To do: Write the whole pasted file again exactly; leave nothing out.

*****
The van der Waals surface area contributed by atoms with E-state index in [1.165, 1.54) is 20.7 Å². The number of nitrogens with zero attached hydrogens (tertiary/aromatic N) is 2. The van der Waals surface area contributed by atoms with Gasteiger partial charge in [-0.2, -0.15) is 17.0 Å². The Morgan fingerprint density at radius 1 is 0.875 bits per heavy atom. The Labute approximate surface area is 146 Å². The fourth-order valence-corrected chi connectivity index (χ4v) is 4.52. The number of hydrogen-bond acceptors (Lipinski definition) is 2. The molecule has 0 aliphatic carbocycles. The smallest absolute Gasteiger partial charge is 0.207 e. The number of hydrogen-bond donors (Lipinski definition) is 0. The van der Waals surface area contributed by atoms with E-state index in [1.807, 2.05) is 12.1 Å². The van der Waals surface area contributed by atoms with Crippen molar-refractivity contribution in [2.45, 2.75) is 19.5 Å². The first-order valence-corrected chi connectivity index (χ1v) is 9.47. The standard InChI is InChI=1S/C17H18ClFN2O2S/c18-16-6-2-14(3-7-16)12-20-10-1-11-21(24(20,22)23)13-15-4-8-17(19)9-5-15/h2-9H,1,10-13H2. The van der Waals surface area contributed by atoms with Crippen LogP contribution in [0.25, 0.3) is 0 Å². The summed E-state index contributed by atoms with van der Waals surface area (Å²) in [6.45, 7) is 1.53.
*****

The van der Waals surface area contributed by atoms with E-state index in [1.165, 1.54) is 20.7 Å². The number of nitrogens with zero attached hydrogens (tertiary/aromatic N) is 2. The van der Waals surface area contributed by atoms with Gasteiger partial charge in [-0.2, -0.15) is 17.0 Å². The Morgan fingerprint density at radius 1 is 0.875 bits per heavy atom. The Labute approximate surface area is 146 Å². The fourth-order valence-corrected chi connectivity index (χ4v) is 4.52. The number of hydrogen-bond acceptors (Lipinski definition) is 2. The molecule has 0 aliphatic carbocycles. The smallest absolute Gasteiger partial charge is 0.207 e. The number of hydrogen-bond donors (Lipinski definition) is 0. The van der Waals surface area contributed by atoms with E-state index in [1.807, 2.05) is 12.1 Å². The van der Waals surface area contributed by atoms with Crippen molar-refractivity contribution in [2.45, 2.75) is 19.5 Å². The first-order valence-corrected chi connectivity index (χ1v) is 9.47. The standard InChI is InChI=1S/C17H18ClFN2O2S/c18-16-6-2-14(3-7-16)12-20-10-1-11-21(24(20,22)23)13-15-4-8-17(19)9-5-15/h2-9H,1,10-13H2. The van der Waals surface area contributed by atoms with Crippen LogP contribution in [0.25, 0.3) is 0 Å². The summed E-state index contributed by atoms with van der Waals surface area (Å²) in [6.45, 7) is 1.53.